Haymarket is a large open air produce market that is held every Friday and Saturday right near the Haymarket MBTA Station. About 50 vendors are selling fruit, vegetables and fish at low prices which they obtained from wholesale distributors who are making room for new produce that arrives over the weekend.


In 1952 this market was relocated from Haymarket Square, which is one block north, to provide space for the construction of the elevated Central Artery. The buildings around the market were demolished to make way for the highway and for the building of the Government Center.


Haymarket Square sits on land that was previously a pond – Mill Pond. This area was at first called Mill Cove until a causeway was built which closed off the cove from the Charles River creating Mill Pond. The city began reclaiming more land for Boston and started filling in Mill Pond in 1807. The name Haymarket Square first appeared on a map in 1844.


Stop 5.  Zipporah Potter Atkins House

Near this location was the first house owned by an African-American woman in Boston. Zipporah Potter (taking the surname Atkins after marriage) was born in 1645 in the Massachusetts Bay Colony. Her parents were slaves but at that time children born to slaves were free.


When she purchased the house in 1670 she was the first African-American to own land in Massachusetts and one of the first African-American landowners in what would be the United States.



Stop 6.  Paul Revere House


(19 North Square Boston, MA 02113, 9:30am to 4:15pm (closed Mondays jan – mar),


The Paul Revere House, built in 1860, is the oldest residential home in Boston.


Paul Revere purchased the house in 1770, when he was 35 years old, and he and his family were still living there when he made his famous ride to Lexington and Concord on the night of April 18 – 19, 1775. He sold the house in 1800 and the building became a tenement with a ground floor used for commercial business. In 1902 Revere’s great-grandson purchased the house and in 1908 it opened its doors as one of the first historical house museums in the United States.


The building is still a museum today and new visitor and education center opened and is connected to the house via an elevated walkway.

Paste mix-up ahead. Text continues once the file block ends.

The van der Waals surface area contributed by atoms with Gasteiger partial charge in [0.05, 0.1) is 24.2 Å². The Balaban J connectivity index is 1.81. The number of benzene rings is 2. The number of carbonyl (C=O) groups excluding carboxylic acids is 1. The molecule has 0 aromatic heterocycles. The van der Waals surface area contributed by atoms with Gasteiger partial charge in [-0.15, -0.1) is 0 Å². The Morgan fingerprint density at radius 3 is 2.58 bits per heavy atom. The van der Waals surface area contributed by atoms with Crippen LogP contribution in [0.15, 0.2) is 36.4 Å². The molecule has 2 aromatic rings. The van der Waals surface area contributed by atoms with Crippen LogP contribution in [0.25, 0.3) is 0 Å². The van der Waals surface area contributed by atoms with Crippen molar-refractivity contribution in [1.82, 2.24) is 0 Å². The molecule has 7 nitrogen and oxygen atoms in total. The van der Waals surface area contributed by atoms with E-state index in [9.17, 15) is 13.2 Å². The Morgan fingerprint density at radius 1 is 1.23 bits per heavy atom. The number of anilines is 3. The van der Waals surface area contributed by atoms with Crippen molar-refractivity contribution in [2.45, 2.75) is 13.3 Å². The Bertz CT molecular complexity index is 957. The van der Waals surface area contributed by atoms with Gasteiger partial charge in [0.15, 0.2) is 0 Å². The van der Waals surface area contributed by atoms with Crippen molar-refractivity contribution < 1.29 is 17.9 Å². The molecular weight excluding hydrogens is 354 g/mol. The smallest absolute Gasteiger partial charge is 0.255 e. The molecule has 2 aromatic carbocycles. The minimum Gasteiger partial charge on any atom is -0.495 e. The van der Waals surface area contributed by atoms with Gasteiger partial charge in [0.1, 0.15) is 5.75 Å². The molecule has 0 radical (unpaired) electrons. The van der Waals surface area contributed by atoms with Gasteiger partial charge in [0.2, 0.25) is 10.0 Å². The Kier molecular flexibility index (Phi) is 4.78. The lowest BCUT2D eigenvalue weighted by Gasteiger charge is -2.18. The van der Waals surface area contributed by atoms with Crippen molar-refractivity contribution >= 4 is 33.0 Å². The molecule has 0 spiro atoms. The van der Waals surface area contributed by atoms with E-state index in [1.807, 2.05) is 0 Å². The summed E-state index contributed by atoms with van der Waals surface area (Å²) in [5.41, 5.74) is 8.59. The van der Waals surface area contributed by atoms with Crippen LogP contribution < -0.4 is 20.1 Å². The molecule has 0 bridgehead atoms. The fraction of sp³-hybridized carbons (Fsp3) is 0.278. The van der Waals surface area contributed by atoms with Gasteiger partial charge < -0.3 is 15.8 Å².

Admission is $5 per person, cash only

Stop 7.  Lewis Wharf


Lewis Wharf was owned by various individuals through the 1700s including John Hancock. After the Revolutionary War Thomas Lewis, a successful merchant, purchased the property from the Hancock estate. Thomas, his son John and his cousin Samuel established the Lewis Wharf Company in 1834 and upgraded the property with the granite masonry structure (one of the first in Boston) and established stores on the ground floors.


The building became the equivalent of an early 19th-century shopping mall. This was in the era before railroads so water transport was the most efficient way to move merchandise to marketplaces. Old advertisements showed items for sale such as cocao, cod, "Guadeloupe cotton", "Jamaican fish", gin, rice, salt, white sugar, "brown Havana sugar", tar, and turpentine.


As railroads were built connecting Boston to inland cities markets developed away from the water closer to where people lived while the wharves became places to load/unload ocean going freight. Demand for warehouse space at the wharves also declined especially in the later 20th century as containerized freight and larger ships required more modern facilities.


After a time of disrepair as waterfront urban renewal took hold in Boston's historic North End, Lewis Wharf’s space was redeveloped for commercial use on the bottom floors with residential space on the top floors.

Stop 8.   Paul Revere Statue and Mall


The famous statue of Paul Revere on his midnight ride (on the way to Lexington & Concord to warn that the British are coming) can be found in the middle of the mall with the Old North Church in the background. The statue was made by Cyrus Dallin and unveiled on September 22, 1940.


The Mall is a tree lined brick area with a line of benches providing a great space to sit in the North End. The park is bounded on one end by the Old North Church and at the other end by St Stephen’s Church.

Stop 9.   Old North Church


(193 Salem St, Boston, MA 02113, 10am to 4pm,


The Old North Church is Boston’s oldest church, built in 1723.


The church played a significant role at the beginning of the Revolutionary War when Paul Revere had a signal system setup so that the rebels could tell at a far distance which direction the British were taking on their march to Lexington and Concord to confiscate rebel weaponry and imprison the leaders. Henry Wadsworth Longfellow’s poem, “Paul Revere’s Ride” captured event by writing that lanterns were hung to signify “one if by land, two if by sea”.


The bells of the church have been restored and are cleaned and rung regularly. One of them has the inscription “We are the first ring of bells cast for the British Empire in North America, A.R. 1744.”